When you think about the principles behind the internet, it’s amazing it works at all.
Endless streams of zeroes and ones are piped down fibre optic cables and phone lines to small boxes in our homes, which then distribute those zeroes and ones to electronic devices.
These devices reassemble binary data into computer programs, media files, webpages and much more besides – all within a matter of seconds.
Viewed in this light, it might seem curmudgeonly to complain about broadband services at all. Yet many of us do.
Often, these complaints are because internet service providers (ISPs) haven’t delivered on their promises.
After all, the magic of the internet quickly dissipates if your connection keeps dropping out. And even a super-fast connection won’t make up for recurrent billing errors.
But how can you check the level of home broadband complaints a particular ISP receives?
No quarter given
Industry regulator Ofcom releases quarterly reports which detail the complaints it’s received from customers across the telecommunications sector in the last three months.
And while the pay TV and landline figures make interesting reading, it’s the broadband analysis which tends to hit the headlines.
The most recent figures were released in late November, so revised data should be with us by the end of next month.
November’s figures showed the level of home broadband complaints is holding steady across the industry, with 13 out of every 100,000 subscribers formally complaining to Ofcom.
However, this is much improved from a decade ago – in the first quarter of 2011, there were 40 complaints to Ofcom from each 100,000 broadband customers.
But how did the UK’s eight biggest broadband providers fare in the most recent data?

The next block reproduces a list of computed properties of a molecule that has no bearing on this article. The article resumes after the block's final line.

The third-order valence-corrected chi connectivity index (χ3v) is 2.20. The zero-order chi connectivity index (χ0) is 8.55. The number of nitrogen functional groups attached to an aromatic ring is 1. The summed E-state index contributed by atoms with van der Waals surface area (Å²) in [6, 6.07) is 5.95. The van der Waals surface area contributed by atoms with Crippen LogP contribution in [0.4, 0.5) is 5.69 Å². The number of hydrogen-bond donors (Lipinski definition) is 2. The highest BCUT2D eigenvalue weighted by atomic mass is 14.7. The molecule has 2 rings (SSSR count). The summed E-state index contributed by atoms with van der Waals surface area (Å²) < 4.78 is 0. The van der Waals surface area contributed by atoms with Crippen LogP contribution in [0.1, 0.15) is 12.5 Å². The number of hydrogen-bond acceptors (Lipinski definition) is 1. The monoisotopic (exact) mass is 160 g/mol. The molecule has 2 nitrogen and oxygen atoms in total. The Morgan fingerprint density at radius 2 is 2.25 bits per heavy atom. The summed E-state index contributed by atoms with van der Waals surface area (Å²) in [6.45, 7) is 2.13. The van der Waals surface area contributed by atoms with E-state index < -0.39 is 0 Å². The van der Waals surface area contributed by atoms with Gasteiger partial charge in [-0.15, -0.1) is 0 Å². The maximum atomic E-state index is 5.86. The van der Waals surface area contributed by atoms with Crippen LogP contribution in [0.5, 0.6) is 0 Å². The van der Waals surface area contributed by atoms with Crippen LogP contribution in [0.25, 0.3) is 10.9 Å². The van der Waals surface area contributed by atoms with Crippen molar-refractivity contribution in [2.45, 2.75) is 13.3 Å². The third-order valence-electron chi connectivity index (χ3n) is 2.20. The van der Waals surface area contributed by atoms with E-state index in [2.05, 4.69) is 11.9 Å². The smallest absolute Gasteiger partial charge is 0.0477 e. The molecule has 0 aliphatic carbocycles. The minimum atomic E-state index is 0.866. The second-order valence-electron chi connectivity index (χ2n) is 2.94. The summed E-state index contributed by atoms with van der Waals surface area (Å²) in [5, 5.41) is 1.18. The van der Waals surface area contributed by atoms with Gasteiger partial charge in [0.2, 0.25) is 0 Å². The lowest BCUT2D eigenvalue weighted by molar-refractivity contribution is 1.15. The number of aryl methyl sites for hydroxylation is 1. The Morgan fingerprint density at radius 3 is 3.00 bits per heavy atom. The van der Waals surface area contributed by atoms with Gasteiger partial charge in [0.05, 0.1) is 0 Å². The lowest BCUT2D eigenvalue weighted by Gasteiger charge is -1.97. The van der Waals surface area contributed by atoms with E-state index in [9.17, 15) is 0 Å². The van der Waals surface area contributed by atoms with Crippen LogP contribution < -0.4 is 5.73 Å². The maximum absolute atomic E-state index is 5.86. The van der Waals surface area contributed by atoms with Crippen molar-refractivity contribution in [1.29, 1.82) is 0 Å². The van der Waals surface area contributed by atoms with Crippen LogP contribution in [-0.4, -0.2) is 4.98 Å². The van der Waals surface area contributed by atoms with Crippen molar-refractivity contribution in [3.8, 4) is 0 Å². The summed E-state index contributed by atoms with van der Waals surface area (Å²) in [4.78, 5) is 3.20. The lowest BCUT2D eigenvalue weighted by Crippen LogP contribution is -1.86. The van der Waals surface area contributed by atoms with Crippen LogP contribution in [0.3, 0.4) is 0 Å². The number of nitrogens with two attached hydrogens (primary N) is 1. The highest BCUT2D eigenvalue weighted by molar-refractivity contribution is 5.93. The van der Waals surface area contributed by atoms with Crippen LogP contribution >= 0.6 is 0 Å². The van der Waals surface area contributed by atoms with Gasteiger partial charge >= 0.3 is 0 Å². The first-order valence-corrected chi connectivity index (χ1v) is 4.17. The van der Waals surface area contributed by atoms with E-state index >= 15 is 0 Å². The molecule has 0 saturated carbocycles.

Winners and losers
Sky achieved the best results, with an extremely low figure of just five home broadband complaints per 100,000 customers.
Other strong performers included EE (6) and Post Office (7), while EE’s new parent company BT was just above average with 12.
There were disappointing performances by Virgin Media (16), TalkTalk (23) and Plusnet (26).
However, the worst performer by some distance was Vodafone, inspiring (or inciting) 30 complaints to Ofcom per 100,000 customers.
What were people complaining about?
The answer to that varies by company. For instance, almost 40 per cent of grievances about Vodafone related to faults, service and provisioning issues.
The company also performed poorly in terms of complaints handling (ironically) and issues relating to changing provider (pouring more salt into the wounds of angry ex-customers).
Across the fixed broadband sector, complaints handling accounted for 31 per cent of issues raised with Ofcom, with an identical percentage for faults, service and provisioning issues.
Billing, pricing and charges underpinned a surprisingly low 20 per cent of reports received by Ofcom.
Interestingly, landline complaints mirrored performance in the broadband sector, with the same companies achieving above- and below-average scores.
Sky and EE still led the way, though Vodafone was only the third-worst performer behind Plusnet and TalkTalk.
In terms of pay TV, the most recent data also showed Sky customers were the most content. Virgin Media attracted more than five times as many complaints per 100,000 subscribers.
It’s perhaps unsurprising that broadband services attract far more criticism than pay TV, landline or pay-monthly mobile contracts, given the internet’s importance in our lives.
Even so, some of the UK’s biggest home broadband providers clearly need to make improvements in terms of reliability, billing and customer relations.